Note: This post continues a series that studies the San Jose Sharks’ cap situation. Check out a “big picture” view here and an outlook on the team’s unrestricted free agents here.
Restricted free agency is a funny thing in all sports, including the NHL. To simplify the process: a player is given a chance to make some money by garnering offer sheets from other teams, but his current franchise can match any offer. Of course, the interesting wrinkle comes when an interested party throws out an offer that’s a little too rich for the host team’s liking. It’s what happened when the Edmonton Oilers (hysterically) infuriated then-Ducks GM Brian Burke by snatching Dustin Penner and kind-of-didn’t happen when Burke traded for Phil Kessel and then signed him to a new deal.
The Sharks have two rather large restricted free agent situations, but for the sake of completion, here’s a list of all of their RFAs.
After the jump, I’ll try to get a general idea of the value of their two big RFAs: Joe “The Big” Pavelski and Devin Setoguchi.
It’s wise to look at precedent when judging a player’s value, especially in situations like these. So here are four players who can serve as rather interesting “measuring sticks.”
Kris Versteeg ($3.08 million cap hit)
Jordan Staal (4)
Nicklas Backstrom (6.7)
2009-10 season stats: 25 goals, 26 assists for 51 points in 67 games
2009-10 playoff stats: 9 goals, 8 assists for 17 points
From the middle of the Colorado series through most of the tussle with Detroit, Pavelski was one of the hottest players in the NHL. He was the first player to put together three multi-goal games since Mario Lemieux, for goodness sakes. Unfortunately for his contract situation, he simmered down quite a bit toward the end, collecting two assists in the last two games after being blanked for five consecutive games.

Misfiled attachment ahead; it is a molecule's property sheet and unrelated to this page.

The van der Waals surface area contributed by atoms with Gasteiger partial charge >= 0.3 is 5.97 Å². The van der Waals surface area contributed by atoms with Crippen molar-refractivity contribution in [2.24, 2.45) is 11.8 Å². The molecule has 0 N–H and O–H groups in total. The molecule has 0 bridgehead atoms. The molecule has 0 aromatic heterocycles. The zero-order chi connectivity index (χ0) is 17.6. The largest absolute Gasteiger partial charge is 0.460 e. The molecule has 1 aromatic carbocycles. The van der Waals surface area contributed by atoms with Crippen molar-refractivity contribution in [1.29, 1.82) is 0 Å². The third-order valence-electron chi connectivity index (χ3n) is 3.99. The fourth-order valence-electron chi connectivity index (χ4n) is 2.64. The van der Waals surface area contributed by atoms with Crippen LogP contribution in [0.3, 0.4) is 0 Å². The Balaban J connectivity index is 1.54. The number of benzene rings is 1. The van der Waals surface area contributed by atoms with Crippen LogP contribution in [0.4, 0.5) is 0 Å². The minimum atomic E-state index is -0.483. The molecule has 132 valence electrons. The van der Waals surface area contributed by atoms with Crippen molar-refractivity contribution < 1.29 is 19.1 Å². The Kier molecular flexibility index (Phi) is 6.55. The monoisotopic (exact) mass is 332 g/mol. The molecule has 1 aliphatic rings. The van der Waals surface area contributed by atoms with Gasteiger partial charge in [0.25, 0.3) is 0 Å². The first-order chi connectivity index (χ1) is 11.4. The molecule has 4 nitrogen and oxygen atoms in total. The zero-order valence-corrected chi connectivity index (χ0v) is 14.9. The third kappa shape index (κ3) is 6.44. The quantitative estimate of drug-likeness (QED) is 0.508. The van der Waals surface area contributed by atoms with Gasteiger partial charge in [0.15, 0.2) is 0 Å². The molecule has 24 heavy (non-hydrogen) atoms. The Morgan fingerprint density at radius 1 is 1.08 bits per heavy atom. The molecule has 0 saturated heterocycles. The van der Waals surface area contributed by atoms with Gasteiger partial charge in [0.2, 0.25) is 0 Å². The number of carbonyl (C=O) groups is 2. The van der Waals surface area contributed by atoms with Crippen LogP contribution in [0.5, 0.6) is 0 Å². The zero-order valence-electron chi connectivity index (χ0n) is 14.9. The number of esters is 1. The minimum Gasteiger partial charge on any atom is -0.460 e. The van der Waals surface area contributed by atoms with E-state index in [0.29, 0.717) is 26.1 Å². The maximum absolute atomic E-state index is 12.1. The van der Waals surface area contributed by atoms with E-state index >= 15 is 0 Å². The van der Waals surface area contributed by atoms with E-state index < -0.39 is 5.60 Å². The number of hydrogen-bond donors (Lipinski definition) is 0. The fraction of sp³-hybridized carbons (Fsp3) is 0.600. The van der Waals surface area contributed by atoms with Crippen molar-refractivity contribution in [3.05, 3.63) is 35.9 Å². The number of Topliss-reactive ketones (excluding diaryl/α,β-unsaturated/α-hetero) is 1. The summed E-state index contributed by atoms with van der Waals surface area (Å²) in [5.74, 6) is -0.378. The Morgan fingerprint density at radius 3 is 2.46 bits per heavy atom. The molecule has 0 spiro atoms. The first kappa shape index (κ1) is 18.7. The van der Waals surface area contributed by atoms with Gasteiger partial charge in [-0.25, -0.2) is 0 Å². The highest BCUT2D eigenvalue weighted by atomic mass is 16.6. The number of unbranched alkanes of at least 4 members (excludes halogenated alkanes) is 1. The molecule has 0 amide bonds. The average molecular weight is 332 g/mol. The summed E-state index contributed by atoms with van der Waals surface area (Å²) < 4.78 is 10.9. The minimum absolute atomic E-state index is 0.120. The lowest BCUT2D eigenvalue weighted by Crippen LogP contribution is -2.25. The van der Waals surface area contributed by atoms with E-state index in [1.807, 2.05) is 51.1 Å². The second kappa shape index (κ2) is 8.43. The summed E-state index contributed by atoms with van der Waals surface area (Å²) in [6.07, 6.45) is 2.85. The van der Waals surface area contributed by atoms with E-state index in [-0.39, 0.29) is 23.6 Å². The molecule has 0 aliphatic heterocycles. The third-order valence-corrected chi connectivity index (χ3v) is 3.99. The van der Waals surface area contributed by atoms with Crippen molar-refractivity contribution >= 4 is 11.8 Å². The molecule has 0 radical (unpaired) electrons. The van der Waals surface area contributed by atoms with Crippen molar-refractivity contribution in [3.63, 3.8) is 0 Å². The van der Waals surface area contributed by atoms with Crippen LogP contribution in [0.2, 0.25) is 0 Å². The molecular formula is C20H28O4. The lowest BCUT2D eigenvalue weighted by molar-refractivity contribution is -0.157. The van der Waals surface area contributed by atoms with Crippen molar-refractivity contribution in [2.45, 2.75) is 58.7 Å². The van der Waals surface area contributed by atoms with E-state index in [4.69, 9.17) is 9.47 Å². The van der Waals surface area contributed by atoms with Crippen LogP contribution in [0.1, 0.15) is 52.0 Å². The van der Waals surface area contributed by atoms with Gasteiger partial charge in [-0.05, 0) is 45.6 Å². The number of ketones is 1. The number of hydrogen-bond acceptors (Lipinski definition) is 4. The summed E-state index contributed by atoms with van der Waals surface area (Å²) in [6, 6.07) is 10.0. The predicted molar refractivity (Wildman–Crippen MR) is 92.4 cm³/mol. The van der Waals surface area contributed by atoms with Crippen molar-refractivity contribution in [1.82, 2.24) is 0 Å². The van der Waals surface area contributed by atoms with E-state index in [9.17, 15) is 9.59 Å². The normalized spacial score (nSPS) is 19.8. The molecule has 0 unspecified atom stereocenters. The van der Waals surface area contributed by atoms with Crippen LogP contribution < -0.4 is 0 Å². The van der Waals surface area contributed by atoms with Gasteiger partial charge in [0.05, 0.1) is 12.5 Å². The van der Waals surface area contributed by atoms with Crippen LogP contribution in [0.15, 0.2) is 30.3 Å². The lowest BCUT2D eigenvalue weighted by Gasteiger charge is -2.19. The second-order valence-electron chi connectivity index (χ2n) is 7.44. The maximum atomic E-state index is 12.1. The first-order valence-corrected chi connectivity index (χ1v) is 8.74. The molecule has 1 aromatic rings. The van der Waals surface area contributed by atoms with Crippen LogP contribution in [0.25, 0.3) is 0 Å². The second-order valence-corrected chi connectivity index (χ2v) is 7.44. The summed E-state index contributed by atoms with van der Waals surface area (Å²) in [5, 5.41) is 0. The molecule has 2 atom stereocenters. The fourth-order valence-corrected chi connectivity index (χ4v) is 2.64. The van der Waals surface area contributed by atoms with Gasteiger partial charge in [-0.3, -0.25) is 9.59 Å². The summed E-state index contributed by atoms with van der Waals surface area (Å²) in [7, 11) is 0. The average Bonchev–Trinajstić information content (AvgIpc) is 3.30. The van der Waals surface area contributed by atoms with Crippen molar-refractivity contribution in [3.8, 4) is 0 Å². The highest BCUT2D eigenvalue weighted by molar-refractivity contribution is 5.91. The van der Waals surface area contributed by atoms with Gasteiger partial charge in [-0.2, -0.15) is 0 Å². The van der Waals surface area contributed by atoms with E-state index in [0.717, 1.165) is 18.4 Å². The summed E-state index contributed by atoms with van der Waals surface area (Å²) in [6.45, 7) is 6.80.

Even so, he finished the playoffs with a point-per-game pace and 25 goals in 67 games is pretty nice for a player who can win faceoffs, play a gritty game and do just about everything else. To me, he’s a rich man’s Jordan Staal but it remains to be seen if he can make Kessel-type money.
My wild guess: More than Staal, less than Kessel. Perhaps $5 million per year? Don’t count out a team thinking he has the stuff to be a No. 1 center, though.
2009-10 season stats: 20 goals, 16 assists for 36 points in 70 games
2009-10 playoff stats: 5 goals, 4 assists for 9 points
Before Dany Heatley stole his spot running shotgun with Joe Thornton, Setoguchi looked like he was going to make serious bank after scoring 31 goals in his first full season with the Sharks. Now, putting up 20 tallies isn’t half-bad, but the right-handed winger’s price tag had to take a tumble after losing the Jumbo Joe effect. You think he feels a little jealous that Jonathan Cheechoo was able to rob the bank before people realized how much his success depended on Thornton’s genius passing?
Setoguchi could still be a very valuable asset since the Sharks will probably be quite a bit less loaded next season, though. While I think it’s possible that Pavelski could get snatched up for a bevy of picks, Setoguchi’s solid-but-unspectacular season will keep him in teal for a semi-reasonable price.
My wild guess: Slightly more than Versteeg, less than Staal. Perhaps something in the $3.5-$3.75 million range?
Again, the big wild card is Pavelski. His masterful first two playoff rounds could make things awfully interesting. Do you think someone will summon the “ghost” of Kevin Lowe and overpay “The Big Pavelski” this off-season?